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Just about every scientist who studies black holes is convinced they exist. But so far, the case is entirely circumstantial — no one has ever actually seen one.
A team of astronomers hopes to change that in the next few years. The team is linking radio telescopes around the world to produce sharp images of the possible black holes at the centers of galaxies.
The project is known as the Event Horizon Telescope. The event horizon is a black hole’s “surface” — the point of no return for anything that falls into the black hole. Matter and energy pass through the horizon, but only in one direction — nothing can come back out, including light.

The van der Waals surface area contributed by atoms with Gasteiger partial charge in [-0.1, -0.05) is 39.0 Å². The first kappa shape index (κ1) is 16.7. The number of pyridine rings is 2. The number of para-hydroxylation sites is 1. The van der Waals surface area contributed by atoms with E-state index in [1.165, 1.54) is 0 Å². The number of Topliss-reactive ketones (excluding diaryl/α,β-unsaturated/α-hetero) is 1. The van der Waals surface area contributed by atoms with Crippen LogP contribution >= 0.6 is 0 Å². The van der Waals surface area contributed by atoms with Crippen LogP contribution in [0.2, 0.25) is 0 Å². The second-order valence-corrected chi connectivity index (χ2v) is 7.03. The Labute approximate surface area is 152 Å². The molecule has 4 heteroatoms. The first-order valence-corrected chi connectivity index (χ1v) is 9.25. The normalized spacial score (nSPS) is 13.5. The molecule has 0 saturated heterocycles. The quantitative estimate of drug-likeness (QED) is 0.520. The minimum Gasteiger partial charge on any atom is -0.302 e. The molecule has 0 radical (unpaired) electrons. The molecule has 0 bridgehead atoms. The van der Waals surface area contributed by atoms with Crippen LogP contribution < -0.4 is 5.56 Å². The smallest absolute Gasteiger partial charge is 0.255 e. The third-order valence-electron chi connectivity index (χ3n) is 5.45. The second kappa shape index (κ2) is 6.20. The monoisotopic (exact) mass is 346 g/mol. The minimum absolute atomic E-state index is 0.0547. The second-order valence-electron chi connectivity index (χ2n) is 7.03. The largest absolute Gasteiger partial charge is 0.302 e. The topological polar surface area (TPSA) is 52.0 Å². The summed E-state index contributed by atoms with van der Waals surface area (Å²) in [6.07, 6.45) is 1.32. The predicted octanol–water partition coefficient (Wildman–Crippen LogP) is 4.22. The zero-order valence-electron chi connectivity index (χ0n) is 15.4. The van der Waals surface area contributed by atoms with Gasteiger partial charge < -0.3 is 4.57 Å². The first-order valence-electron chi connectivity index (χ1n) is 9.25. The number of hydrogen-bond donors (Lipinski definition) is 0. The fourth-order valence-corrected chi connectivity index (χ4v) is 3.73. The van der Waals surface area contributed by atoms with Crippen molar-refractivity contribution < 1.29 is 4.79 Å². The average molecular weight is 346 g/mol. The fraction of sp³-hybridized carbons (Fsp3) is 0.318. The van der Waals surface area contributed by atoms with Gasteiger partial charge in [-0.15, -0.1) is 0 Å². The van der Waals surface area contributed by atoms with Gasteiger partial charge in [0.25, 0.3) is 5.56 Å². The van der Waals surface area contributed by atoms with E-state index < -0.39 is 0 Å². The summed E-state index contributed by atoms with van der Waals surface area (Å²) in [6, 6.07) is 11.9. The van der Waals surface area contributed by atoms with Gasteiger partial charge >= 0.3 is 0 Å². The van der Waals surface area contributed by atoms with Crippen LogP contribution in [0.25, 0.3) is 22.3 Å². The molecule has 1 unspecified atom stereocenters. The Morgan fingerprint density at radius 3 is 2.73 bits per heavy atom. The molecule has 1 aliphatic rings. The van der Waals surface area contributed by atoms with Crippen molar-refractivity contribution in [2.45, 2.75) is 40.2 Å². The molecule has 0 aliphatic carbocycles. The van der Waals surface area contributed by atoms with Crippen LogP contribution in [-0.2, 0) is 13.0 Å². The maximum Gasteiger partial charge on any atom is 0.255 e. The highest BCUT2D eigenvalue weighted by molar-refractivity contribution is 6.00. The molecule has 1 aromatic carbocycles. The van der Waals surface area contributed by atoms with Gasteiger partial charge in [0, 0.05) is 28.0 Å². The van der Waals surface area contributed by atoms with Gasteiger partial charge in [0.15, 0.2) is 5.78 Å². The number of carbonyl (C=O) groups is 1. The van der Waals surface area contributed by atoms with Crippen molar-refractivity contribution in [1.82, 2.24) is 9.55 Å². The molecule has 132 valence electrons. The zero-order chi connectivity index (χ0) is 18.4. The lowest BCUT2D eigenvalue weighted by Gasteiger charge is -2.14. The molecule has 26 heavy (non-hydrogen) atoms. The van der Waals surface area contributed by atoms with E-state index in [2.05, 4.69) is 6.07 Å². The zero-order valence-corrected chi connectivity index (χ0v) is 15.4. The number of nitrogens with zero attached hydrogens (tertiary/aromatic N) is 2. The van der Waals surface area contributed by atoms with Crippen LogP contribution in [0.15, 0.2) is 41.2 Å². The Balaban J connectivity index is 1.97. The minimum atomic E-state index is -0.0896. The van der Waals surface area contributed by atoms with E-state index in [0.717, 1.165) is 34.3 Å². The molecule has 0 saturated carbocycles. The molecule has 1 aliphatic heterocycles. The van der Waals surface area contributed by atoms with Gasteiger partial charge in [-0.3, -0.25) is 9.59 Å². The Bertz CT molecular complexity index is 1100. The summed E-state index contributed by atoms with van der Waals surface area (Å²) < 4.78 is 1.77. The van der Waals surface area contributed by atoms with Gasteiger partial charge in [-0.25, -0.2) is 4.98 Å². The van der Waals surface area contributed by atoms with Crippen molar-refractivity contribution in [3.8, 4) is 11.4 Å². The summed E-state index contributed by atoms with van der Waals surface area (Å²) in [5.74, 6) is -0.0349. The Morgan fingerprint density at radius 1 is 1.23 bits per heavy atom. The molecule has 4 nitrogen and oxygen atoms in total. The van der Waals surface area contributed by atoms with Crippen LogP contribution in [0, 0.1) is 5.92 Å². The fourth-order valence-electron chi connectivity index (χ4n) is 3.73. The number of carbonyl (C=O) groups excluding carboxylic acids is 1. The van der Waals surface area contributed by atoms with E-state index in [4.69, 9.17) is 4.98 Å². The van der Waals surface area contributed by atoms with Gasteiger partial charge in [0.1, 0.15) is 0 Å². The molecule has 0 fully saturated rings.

Albert Einstein’s theory of gravity says that a black hole should bend the light from objects behind it to produce a bright ring — an effect that would make it possible to “see” the black hole.
The project will target the supermassive black holes at the center of the Milky Way and another galaxy, M87. Although these are huge objects, they’re so far away that they are tiny in our sky — the size of an orange at the distance of the Moon.
Combining telescopes at locations around the world provides sharper views — it’s like seeing with a part of a giant telescope. So far, the project has used a few telescopes. Project leaders are trying to upgrade some of those telescopes, while adding others to the network — steps that could provide undeniable proof that black holes really do exist.
Script by Damond Benningfield, Copyright 2012
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